Don’t worry, I won’t be gassing about the amazingness of Gunpla kits, instead I will be sharing the different techniques that I learnt during this project!
So as I showed you guys the other day, this is the model kit in question, and it is rather more advanced than the previous one, despite being roughly the same price.
The proof of this is that the kit has something called an inner frame, which essentially is the Terminator skeleton for the armour to be put onto. Normally only much more expensive kits have an inner frame, so I was very surprised to find that this one did. Anyway, onto the things that I learnt:
- Proper panel lining
I used a paint brush last time, but I got an actual Gundam marker pen this time, and it makes the world of difference. The crazy thing is that the mess can be erased using a normal rubber/eraser. The relevance of this to other hobbying practices is that I used a grey marker for white and ‘open’ lines, rather than all black, creating a softer look that really makes the model look more realistic, which could be used for layering.
This was something I wanted to do with the GNX, but I didn’t bother researching it. What I did was get a pencil, rub it against a file, and using a q tip apply the ‘dust’ to the areas of dark panel lining. It is really effective, and makes a huge difference. However, I was logically thinking ‘how do you stop it rubbing off’ when I first discovered this, which leads us to…
3. Top coating
This is basically like using purity seal for GW models, however it seems that the Gunpla community is far better at it than wargamers, since these are much easier to use than Purity Seal, and are used to change the aesthetics of the model. There are flat, semi-gloss, and gloss topcoats, which affect the shine in the expected ways. I read that flat should be used for rough, military looking things, and gloss for models that look like sports cars. Naturally semi-gloss covers everything in between, and is what I used this time. There are cheaper alternatives than this brand, but I would be really interested to experiment with this for GW models.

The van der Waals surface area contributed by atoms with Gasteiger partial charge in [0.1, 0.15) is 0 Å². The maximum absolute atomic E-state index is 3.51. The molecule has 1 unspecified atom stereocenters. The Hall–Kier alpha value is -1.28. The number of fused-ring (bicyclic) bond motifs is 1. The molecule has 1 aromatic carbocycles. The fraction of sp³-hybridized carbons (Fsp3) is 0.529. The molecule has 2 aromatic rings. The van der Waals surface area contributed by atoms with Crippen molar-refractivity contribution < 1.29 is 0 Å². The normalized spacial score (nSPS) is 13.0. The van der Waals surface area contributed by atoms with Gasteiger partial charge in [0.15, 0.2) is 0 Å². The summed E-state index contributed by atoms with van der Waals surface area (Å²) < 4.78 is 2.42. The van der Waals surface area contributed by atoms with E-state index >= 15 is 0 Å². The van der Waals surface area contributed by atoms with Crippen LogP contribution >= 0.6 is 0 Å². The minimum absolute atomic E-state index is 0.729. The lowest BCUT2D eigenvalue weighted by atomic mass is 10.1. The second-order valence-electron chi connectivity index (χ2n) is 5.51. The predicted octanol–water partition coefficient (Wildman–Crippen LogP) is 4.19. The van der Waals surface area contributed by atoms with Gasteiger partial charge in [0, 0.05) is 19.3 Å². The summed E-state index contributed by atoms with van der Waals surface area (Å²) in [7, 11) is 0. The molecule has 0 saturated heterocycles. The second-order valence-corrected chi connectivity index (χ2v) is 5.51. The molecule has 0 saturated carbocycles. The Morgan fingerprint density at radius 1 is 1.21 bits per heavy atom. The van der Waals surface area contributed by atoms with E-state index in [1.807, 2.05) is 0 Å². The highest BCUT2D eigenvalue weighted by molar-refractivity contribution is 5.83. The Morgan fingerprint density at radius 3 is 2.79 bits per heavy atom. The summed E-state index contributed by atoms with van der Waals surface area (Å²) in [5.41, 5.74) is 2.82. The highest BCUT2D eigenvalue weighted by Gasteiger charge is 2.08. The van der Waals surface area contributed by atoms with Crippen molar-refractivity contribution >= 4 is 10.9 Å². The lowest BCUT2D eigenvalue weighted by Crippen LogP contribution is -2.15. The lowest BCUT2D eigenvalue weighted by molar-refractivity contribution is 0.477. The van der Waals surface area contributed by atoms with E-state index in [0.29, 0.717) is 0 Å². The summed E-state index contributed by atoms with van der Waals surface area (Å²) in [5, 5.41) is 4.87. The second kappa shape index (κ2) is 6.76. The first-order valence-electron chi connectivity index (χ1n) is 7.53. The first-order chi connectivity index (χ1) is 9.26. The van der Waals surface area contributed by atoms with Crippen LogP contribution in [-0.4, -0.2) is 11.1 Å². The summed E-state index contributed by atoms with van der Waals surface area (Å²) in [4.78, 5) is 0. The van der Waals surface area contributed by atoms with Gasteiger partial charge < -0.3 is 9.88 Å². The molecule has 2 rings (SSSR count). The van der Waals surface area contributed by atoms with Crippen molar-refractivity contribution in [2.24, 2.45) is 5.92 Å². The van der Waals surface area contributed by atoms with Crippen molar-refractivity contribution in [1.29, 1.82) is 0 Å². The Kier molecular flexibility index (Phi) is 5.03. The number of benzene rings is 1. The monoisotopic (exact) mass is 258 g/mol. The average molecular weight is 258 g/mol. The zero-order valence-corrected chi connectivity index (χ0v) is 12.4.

Then it was just a matter of top coating everything, and creating another forest of things!
I learnt from my mistakes last time, and went for a much more subtle approach to weathering. The top coat not only sealed everything in really nicely, but further added to the shadings subtlety, which is amazing!
Anyway, that’s it! I hope this was interesting for at least some people. I for one really want to try out the pencil shading technique on some vents or something, since it is just so simple! I have ordered some parts for the upcoming Necron army, so hopefully they will turn up and I can begin work on another unnecessarily converted army! Be sure to check out my Tumblr at renegade-girl-blog for more sporadic updates on whatever I’m working on. Thanks for attending Antagonists Anonymous!